When I plucked Love Anthony off my to-be-reviewed shelf and turned to the first page, I had no idea what to expect. The picture of a little boy playing happily in the sand suggested carefree summer days at the beach and childhood insouciance so I was expecting a lightweight, feel-good read. I certainly wasn't expecting a heart-rending novel that would leave me pondering what I had read long after I'd turned the final page. But that was what I got.
The front cover displays the words "Love without condition ...". This made me think of a mother's love for her child, possibly romantic love too, but I wasn't expecting to discover the poignant tale of a mother trying to deal with the aftermath of a broken marriage and the loss of her autistic child. The three huge themes - bereavement, marriage breakdown and trying to comprehend the constant unknowns of bringing up a child with autism - are dealt with with insight and compassion..
I often think that autism continues to be a bit of a taboo subject, even in today's world where most stigma related to various other mental conditions such as depression, eating disorders or self-harming, to name but a few, have been blown apart. As a parent and teacher, I still have no idea how to deal with a child with autism or their parents. In our local park, there is a little boy who I assume has autism (I'm no expert and I've never asked) and when he starts behaving in a way that has many parents muttering under their breath and casting judgemental looks - the shouting, the refusal to get off the slide and go home, very occasionally pushing other children out of the way - I never know whether it's best to offer the mother a friendly smile or just let her get on with it and keep out of her space. Another teen who I think must be autistic lives on the way to Pierre's school and he often walks out of his house just as we walk past. He always wants to shake hands with me and his mother always says "No, you have to stop shaking hands with everyone" which leaves me totally confused as to what I should do - shake his hand or not ? I'd love a guide on how to teach/deal with children who have autism - that may sound silly but we have loads of similar guides on strategies to use in the classroom for working with the deaf children in our school. But one of the lines that most struck me in the book was "when you've met one child with autism, you've met one child with autism". There is no one-size-fits-all user manual and Olivia, the heartbroken mother in the story, shows just how tough it can be for the parents of an autistic child to cope.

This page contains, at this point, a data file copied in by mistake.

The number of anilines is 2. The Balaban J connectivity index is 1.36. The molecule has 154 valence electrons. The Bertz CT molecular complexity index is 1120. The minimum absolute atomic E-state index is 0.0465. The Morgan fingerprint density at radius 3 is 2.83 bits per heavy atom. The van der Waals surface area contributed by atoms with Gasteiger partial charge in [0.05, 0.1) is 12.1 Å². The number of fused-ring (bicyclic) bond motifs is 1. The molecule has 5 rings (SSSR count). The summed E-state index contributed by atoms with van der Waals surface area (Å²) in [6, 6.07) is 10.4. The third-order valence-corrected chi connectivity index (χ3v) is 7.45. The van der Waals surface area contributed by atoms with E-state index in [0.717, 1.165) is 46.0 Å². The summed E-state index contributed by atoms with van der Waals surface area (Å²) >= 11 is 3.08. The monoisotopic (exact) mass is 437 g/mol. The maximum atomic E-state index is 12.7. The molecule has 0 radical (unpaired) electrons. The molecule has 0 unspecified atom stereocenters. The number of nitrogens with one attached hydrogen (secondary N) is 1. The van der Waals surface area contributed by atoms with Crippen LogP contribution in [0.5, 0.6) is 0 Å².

But the book is not just about autism, it has much more far-reaching, universal themes such as friendship, marital strife and understanding the meaning of life. At times, it reminded me of an episode of Desperate Housewives, with the book club girls sharing their highs and lows and sticking together for better or worse, even without the marriage vows to cement their friendship. There is even a slight paranormal twist, with a healthy dose of scepticism thrown in if that doesn't float your boat.
Even without any personal experience of dealing with autism, it totally sucked me in and broke my heart. (Part of me wondered, in fact, if it wouldn't be too close to home for anyone actually living with autism in their own lives.) But the message at the end of the book is one of hope and harmony. It's one of those books that made me want to start reading it all over again as soon as I'd finished it.
star rating : 4.5/5
RRP : £12.99
- Hardcover: 320 pages
- Publisher: Simon & Schuster UK (27 Sep 2012)
- Language: English
- ISBN-10: 1471113256
- ISBN-13: 978-1471113253
- Product Dimensions: 23.6 x 16 x 3 cm
Disclosure : I received a review copy of the book.
Other reviews you may be interested in :